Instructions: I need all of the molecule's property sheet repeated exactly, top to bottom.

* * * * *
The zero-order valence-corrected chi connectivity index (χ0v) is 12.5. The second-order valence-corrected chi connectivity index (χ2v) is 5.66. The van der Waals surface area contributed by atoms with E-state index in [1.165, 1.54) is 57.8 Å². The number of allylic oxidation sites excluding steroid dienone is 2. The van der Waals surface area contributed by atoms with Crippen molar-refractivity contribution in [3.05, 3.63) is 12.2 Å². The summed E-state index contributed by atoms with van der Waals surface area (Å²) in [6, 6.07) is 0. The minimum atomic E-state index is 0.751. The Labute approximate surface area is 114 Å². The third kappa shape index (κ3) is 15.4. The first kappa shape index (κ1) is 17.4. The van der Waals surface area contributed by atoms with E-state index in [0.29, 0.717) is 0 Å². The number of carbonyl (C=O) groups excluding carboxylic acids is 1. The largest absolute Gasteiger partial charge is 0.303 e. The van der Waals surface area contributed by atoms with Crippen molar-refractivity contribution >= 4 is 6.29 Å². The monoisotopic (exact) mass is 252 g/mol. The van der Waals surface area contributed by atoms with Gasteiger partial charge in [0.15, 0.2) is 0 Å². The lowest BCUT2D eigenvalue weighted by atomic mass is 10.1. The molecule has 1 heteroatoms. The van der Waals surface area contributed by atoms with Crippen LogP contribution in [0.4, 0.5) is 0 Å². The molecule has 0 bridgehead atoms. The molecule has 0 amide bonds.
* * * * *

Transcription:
The zero-order valence-corrected chi connectivity index (χ0v) is 12.5. The second-order valence-corrected chi connectivity index (χ2v) is 5.66. The van der Waals surface area contributed by atoms with E-state index in [1.165, 1.54) is 57.8 Å². The number of allylic oxidation sites excluding steroid dienone is 2. The van der Waals surface area contributed by atoms with Crippen molar-refractivity contribution in [3.05, 3.63) is 12.2 Å². The summed E-state index contributed by atoms with van der Waals surface area (Å²) in [6, 6.07) is 0. The minimum atomic E-state index is 0.751. The Labute approximate surface area is 114 Å². The third kappa shape index (κ3) is 15.4. The first kappa shape index (κ1) is 17.4. The van der Waals surface area contributed by atoms with E-state index in [0.29, 0.717) is 0 Å². The number of carbonyl (C=O) groups excluding carboxylic acids is 1. The largest absolute Gasteiger partial charge is 0.303 e. The van der Waals surface area contributed by atoms with Crippen molar-refractivity contribution >= 4 is 6.29 Å². The monoisotopic (exact) mass is 252 g/mol. The van der Waals surface area contributed by atoms with Gasteiger partial charge in [0.15, 0.2) is 0 Å². The lowest BCUT2D eigenvalue weighted by atomic mass is 10.1. The molecule has 1 heteroatoms. The van der Waals surface area contributed by atoms with Crippen LogP contribution in [0.4, 0.5) is 0 Å². The molecule has 0 bridgehead atoms. The molecule has 0 amide bonds.